Anger remained high on Friday in the city after the incident at around midnight on Wednesday when the soldier fired on a crowd of villagers who had gathered at a temple to mark the full moon.
The soldier, who had an argument with the villagers, also died in the incident in the tourist town of Nagarkot, near Kathmandu, but the circumstances of his death were not clear.
Ram Chandra Poudel, general-secretary of the Nepali Congress party, said: "King Gyanendra must take the moral responsibility for the killing." The king is also the country's defence minister.
The Nepali Congress is a constituent of an alliance of seven parties campaigning for the restoration of democracy after King Gyanendra fired the multi-party government in February and seized full control of the impoverished nation.
The Nepalese army, which said it had taken the incident very seriously, has ordered an investigation into the incident.
State television said the government would pay for hospital treatment and $2000 in compensation for each of the dead.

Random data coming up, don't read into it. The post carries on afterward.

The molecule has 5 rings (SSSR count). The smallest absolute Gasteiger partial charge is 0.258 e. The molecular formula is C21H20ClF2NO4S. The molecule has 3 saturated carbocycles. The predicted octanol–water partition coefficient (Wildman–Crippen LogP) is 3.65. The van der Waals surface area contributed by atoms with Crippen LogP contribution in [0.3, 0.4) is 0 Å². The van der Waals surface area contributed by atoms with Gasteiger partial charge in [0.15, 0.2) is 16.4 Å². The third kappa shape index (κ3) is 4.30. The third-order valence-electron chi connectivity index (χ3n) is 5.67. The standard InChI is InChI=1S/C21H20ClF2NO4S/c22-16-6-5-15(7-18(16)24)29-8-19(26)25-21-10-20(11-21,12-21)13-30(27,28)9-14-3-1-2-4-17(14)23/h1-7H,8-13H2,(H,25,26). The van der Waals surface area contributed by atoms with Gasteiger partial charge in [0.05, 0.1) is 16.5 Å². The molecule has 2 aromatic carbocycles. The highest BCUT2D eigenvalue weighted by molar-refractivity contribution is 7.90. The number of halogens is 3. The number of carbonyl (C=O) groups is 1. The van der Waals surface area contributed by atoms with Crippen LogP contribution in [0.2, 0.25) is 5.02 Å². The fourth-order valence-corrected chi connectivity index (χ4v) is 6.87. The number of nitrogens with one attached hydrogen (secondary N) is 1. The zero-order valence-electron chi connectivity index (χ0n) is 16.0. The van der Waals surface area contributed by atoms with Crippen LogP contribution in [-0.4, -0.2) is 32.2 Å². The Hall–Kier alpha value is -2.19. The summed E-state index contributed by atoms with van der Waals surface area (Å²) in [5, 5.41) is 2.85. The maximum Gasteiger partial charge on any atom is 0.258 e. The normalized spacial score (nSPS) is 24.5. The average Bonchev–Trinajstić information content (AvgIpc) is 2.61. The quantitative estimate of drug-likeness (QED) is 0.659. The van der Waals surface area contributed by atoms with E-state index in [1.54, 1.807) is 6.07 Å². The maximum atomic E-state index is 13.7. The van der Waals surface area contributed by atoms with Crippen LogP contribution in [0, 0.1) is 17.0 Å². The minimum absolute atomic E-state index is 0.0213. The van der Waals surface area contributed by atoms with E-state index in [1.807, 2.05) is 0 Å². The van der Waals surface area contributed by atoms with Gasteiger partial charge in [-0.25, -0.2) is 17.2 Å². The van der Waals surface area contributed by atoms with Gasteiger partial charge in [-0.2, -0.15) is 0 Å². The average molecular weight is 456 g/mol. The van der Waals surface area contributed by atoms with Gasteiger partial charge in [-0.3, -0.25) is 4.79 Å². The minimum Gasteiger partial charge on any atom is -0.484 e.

Nepal's King Gyanendra seized
full control in February this year
Friday's strike was called by the alliance to grieve for the victims of the shooting.
On Thursday, near the site of the killings, 2000 people, including relatives and friends of the victims, burned tyres and protested.
"You can't just kill people," they shouted outside a hospital where the bodies of the victims were taken for post-mortem examinations.
Dozens of riot police stood guard as relatives waited to receive the bodies.
Sohan Shrestha, who had come to collect the body of his son, said at the hospital: "I heard the sound of bullets as I was preparing to sleep. I was terribly scared."
Witnesses said the villagers had gathered to mark the full moon on Wednesday at the temple on a hilly terrace.
"I heard the sound of bullets as I was preparing to sleep. I was terribly scared"
Sohan Shrestha, a victim's father
Deepak Rijal, a journalist who visited the site, said: "Bloodstains littered the entire temple. The villagers are terrified."
Human-rights groups say the poorly trained Nepali army regularly commits human rights abuses in its battle to quell a Maoist rebellion.
More than 12,500 people have died in the anti-monarchy conflict, which has also shattered Nepal's aid- and tourist-dependent economy.